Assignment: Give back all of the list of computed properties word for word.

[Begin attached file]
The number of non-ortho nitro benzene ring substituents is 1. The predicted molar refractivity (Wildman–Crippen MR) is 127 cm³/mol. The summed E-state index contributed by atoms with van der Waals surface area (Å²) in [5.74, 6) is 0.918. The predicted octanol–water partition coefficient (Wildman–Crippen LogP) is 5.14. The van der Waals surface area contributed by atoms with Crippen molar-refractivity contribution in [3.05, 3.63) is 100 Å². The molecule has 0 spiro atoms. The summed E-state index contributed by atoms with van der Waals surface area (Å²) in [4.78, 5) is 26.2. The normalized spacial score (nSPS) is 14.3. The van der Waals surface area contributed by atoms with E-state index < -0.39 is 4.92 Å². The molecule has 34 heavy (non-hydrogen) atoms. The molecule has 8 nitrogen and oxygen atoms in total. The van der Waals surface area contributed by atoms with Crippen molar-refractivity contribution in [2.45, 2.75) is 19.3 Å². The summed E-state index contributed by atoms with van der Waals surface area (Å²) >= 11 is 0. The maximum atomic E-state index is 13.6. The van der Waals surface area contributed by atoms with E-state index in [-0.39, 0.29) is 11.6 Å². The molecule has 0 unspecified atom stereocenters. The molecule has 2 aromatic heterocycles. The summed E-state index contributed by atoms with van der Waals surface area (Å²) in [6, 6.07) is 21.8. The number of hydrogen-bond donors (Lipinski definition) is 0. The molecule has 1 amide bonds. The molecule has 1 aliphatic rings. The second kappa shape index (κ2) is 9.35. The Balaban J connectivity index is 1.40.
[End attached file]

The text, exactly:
The number of non-ortho nitro benzene ring substituents is 1. The predicted molar refractivity (Wildman–Crippen MR) is 127 cm³/mol. The summed E-state index contributed by atoms with van der Waals surface area (Å²) in [5.74, 6) is 0.918. The predicted octanol–water partition coefficient (Wildman–Crippen LogP) is 5.14. The van der Waals surface area contributed by atoms with Crippen molar-refractivity contribution in [3.05, 3.63) is 100 Å². The molecule has 0 spiro atoms. The summed E-state index contributed by atoms with van der Waals surface area (Å²) in [4.78, 5) is 26.2. The normalized spacial score (nSPS) is 14.3. The van der Waals surface area contributed by atoms with E-state index < -0.39 is 4.92 Å². The molecule has 34 heavy (non-hydrogen) atoms. The molecule has 8 nitrogen and oxygen atoms in total. The van der Waals surface area contributed by atoms with Crippen molar-refractivity contribution in [2.45, 2.75) is 19.3 Å². The summed E-state index contributed by atoms with van der Waals surface area (Å²) >= 11 is 0. The maximum atomic E-state index is 13.6. The van der Waals surface area contributed by atoms with E-state index in [-0.39, 0.29) is 11.6 Å². The molecule has 0 unspecified atom stereocenters. The molecule has 2 aromatic heterocycles. The summed E-state index contributed by atoms with van der Waals surface area (Å²) in [6, 6.07) is 21.8. The number of hydrogen-bond donors (Lipinski definition) is 0. The molecule has 1 amide bonds. The molecule has 1 aliphatic rings. The second kappa shape index (κ2) is 9.35. The Balaban J connectivity index is 1.40.